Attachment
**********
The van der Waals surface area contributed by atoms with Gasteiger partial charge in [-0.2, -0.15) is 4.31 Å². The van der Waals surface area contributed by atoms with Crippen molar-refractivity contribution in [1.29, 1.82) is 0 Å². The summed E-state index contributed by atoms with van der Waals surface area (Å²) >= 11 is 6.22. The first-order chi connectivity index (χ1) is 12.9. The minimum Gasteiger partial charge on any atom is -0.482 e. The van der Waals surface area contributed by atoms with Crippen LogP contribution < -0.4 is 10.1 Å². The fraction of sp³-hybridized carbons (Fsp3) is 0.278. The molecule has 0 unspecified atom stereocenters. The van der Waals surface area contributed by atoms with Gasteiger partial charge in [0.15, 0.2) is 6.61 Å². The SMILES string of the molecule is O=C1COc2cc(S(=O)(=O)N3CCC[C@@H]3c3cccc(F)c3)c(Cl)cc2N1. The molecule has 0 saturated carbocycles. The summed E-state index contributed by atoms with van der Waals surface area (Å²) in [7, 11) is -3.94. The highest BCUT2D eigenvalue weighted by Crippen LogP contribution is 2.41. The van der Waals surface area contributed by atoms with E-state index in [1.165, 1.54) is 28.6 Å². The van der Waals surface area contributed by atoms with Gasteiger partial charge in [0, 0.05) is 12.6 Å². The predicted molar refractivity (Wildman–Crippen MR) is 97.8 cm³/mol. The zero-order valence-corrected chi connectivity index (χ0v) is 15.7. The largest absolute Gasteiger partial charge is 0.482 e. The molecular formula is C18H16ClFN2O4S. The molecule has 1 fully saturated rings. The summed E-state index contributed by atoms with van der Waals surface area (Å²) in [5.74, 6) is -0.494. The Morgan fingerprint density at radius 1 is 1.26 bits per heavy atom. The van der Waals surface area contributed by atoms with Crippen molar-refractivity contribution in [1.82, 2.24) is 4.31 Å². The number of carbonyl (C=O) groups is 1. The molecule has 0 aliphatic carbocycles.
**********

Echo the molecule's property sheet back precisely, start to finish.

The van der Waals surface area contributed by atoms with Gasteiger partial charge in [-0.2, -0.15) is 4.31 Å². The van der Waals surface area contributed by atoms with Crippen molar-refractivity contribution in [1.29, 1.82) is 0 Å². The summed E-state index contributed by atoms with van der Waals surface area (Å²) >= 11 is 6.22. The first-order chi connectivity index (χ1) is 12.9. The minimum Gasteiger partial charge on any atom is -0.482 e. The van der Waals surface area contributed by atoms with Crippen LogP contribution < -0.4 is 10.1 Å². The fraction of sp³-hybridized carbons (Fsp3) is 0.278. The molecule has 0 unspecified atom stereocenters. The van der Waals surface area contributed by atoms with Gasteiger partial charge in [0.15, 0.2) is 6.61 Å². The SMILES string of the molecule is O=C1COc2cc(S(=O)(=O)N3CCC[C@@H]3c3cccc(F)c3)c(Cl)cc2N1. The molecule has 0 saturated carbocycles. The summed E-state index contributed by atoms with van der Waals surface area (Å²) in [7, 11) is -3.94. The highest BCUT2D eigenvalue weighted by Crippen LogP contribution is 2.41. The van der Waals surface area contributed by atoms with E-state index in [1.165, 1.54) is 28.6 Å². The van der Waals surface area contributed by atoms with Gasteiger partial charge in [0, 0.05) is 12.6 Å². The predicted molar refractivity (Wildman–Crippen MR) is 97.8 cm³/mol. The zero-order valence-corrected chi connectivity index (χ0v) is 15.7. The largest absolute Gasteiger partial charge is 0.482 e. The molecular formula is C18H16ClFN2O4S. The molecule has 1 fully saturated rings. The summed E-state index contributed by atoms with van der Waals surface area (Å²) in [5.74, 6) is -0.494. The Morgan fingerprint density at radius 1 is 1.26 bits per heavy atom. The van der Waals surface area contributed by atoms with Crippen molar-refractivity contribution in [1.82, 2.24) is 4.31 Å². The number of carbonyl (C=O) groups is 1. The molecule has 0 aliphatic carbocycles.